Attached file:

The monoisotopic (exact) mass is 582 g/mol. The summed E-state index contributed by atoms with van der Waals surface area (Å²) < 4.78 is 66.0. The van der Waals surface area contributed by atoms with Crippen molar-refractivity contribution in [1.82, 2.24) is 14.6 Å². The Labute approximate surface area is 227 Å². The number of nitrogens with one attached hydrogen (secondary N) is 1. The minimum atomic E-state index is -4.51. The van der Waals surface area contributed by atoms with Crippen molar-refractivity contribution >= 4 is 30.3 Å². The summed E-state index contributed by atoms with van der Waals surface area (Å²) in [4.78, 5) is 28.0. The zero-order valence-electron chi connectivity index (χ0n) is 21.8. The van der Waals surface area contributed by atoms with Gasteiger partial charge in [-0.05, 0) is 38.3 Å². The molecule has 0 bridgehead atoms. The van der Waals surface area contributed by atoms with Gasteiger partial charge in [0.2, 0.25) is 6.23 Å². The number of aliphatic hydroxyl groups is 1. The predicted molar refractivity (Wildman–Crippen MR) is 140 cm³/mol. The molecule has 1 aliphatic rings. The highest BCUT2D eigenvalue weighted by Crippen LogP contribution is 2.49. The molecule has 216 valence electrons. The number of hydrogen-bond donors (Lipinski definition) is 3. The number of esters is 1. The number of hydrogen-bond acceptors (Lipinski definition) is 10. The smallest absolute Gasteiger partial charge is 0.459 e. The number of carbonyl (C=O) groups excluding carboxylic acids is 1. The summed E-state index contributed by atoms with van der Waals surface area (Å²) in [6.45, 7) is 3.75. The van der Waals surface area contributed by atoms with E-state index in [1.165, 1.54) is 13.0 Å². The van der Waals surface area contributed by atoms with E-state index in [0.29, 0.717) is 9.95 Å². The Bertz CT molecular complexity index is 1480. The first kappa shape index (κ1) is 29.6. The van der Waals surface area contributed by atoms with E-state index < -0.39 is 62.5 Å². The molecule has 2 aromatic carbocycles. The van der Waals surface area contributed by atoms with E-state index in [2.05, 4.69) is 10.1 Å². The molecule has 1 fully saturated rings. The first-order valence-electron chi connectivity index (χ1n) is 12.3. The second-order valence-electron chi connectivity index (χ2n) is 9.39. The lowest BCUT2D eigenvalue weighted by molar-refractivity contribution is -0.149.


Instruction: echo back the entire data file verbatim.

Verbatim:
The monoisotopic (exact) mass is 582 g/mol. The summed E-state index contributed by atoms with van der Waals surface area (Å²) < 4.78 is 66.0. The van der Waals surface area contributed by atoms with Crippen molar-refractivity contribution in [1.82, 2.24) is 14.6 Å². The Labute approximate surface area is 227 Å². The number of nitrogens with one attached hydrogen (secondary N) is 1. The minimum atomic E-state index is -4.51. The van der Waals surface area contributed by atoms with Crippen molar-refractivity contribution >= 4 is 30.3 Å². The summed E-state index contributed by atoms with van der Waals surface area (Å²) in [4.78, 5) is 28.0. The zero-order valence-electron chi connectivity index (χ0n) is 21.8. The van der Waals surface area contributed by atoms with Gasteiger partial charge in [-0.05, 0) is 38.3 Å². The molecule has 0 bridgehead atoms. The van der Waals surface area contributed by atoms with Gasteiger partial charge in [0.2, 0.25) is 6.23 Å². The number of aliphatic hydroxyl groups is 1. The predicted molar refractivity (Wildman–Crippen MR) is 140 cm³/mol. The molecule has 1 aliphatic rings. The highest BCUT2D eigenvalue weighted by Crippen LogP contribution is 2.49. The molecule has 216 valence electrons. The number of hydrogen-bond donors (Lipinski definition) is 3. The number of esters is 1. The number of hydrogen-bond acceptors (Lipinski definition) is 10. The smallest absolute Gasteiger partial charge is 0.459 e. The number of carbonyl (C=O) groups excluding carboxylic acids is 1. The summed E-state index contributed by atoms with van der Waals surface area (Å²) in [6.45, 7) is 3.75. The van der Waals surface area contributed by atoms with E-state index in [1.165, 1.54) is 13.0 Å². The van der Waals surface area contributed by atoms with E-state index in [0.29, 0.717) is 9.95 Å². The Bertz CT molecular complexity index is 1480. The first kappa shape index (κ1) is 29.6. The van der Waals surface area contributed by atoms with E-state index < -0.39 is 62.5 Å². The molecule has 2 aromatic carbocycles. The van der Waals surface area contributed by atoms with E-state index in [2.05, 4.69) is 10.1 Å². The molecule has 1 fully saturated rings. The first-order valence-electron chi connectivity index (χ1n) is 12.3. The second-order valence-electron chi connectivity index (χ2n) is 9.39. The lowest BCUT2D eigenvalue weighted by molar-refractivity contribution is -0.149.